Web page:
Researchers at Auburn University have designed a rechargeable microscope illumination system that can be used by NASA scientists to observe microscopic life in places where there is no electricity. The patent-pending Ilumna 120, which contains a battery pack, condenser, and bulb with a built-in collimator, attaches to standard research microscopes and produces high-resolution images. It can be powered by a normal 110- or 220-volt outlet; by an internal, rechargeable 9-volt lithium-ion battery pack; or by recharging the battery pack with a solar element when electricity is unavailable.
According to the system's inventors, Professor Vitaly Vodyanoy and research assistant Oleg Pustovyy, the device could have a number of other potential research and medical applications including pathogenic disease detection, geology studies, military battlefield uses, and use during disasters when electricity is not available. The device might also be suitable for use in underdeveloped countries and isolated agricultural areas.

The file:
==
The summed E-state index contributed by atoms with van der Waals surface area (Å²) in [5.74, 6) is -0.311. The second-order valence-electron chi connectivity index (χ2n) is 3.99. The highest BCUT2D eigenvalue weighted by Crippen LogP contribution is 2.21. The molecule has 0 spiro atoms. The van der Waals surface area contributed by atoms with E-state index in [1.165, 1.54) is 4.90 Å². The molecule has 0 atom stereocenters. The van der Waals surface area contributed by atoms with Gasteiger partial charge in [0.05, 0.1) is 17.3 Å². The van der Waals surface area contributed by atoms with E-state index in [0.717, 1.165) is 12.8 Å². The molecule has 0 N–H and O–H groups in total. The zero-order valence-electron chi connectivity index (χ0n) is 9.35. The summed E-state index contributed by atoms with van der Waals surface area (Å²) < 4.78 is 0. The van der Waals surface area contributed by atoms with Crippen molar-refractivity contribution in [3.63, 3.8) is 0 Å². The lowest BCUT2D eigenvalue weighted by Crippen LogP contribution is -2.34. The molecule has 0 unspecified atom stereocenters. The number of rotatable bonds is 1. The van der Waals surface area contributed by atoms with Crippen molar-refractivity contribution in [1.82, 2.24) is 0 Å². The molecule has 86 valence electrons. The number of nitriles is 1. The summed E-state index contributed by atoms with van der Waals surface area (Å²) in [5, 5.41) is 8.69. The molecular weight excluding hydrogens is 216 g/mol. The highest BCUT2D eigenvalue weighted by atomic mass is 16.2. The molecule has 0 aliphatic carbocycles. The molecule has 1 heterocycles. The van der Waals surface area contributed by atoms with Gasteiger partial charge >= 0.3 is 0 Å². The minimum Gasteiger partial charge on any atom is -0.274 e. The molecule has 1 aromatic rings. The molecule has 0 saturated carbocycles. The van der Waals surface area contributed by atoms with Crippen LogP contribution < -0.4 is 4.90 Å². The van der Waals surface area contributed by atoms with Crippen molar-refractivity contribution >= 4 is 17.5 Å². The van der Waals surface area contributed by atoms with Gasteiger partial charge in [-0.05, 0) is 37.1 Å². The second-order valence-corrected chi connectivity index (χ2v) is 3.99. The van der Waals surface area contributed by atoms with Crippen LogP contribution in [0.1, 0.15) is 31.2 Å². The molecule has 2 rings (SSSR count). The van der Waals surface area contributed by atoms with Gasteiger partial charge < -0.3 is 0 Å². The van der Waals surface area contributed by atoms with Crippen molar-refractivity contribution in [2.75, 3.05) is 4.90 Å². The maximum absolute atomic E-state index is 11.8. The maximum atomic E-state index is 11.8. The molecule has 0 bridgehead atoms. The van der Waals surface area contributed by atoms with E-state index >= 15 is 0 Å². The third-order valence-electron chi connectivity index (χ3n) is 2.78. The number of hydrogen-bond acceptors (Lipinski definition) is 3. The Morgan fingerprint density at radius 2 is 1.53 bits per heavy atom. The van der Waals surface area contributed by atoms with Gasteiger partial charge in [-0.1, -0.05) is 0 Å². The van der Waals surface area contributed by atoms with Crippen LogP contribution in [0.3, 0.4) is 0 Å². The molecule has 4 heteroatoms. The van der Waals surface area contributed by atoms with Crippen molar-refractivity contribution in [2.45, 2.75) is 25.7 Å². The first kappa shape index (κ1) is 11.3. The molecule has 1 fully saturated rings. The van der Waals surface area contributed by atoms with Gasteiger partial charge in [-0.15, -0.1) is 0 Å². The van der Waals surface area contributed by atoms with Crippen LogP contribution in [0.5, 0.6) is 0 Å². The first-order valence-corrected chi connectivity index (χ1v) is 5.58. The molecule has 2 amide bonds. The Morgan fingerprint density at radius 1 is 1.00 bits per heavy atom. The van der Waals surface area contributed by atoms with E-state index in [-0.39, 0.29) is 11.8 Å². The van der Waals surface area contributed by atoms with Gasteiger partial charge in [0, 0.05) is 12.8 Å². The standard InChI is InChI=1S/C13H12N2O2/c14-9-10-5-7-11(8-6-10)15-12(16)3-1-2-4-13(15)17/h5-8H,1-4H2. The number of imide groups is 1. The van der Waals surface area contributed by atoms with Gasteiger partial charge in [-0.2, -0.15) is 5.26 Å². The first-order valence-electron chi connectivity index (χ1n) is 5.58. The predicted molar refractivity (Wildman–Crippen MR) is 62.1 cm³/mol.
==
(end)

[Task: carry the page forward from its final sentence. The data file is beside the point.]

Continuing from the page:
NASA scientists used the Ilumna 120 on a reconnaissance expedition to the Schirmacher Oasis in Antarctica to study microbial life forms, called "extremophiles," that somehow manage to survive and sometimes even thrive in some of the most hostile environments on the planet.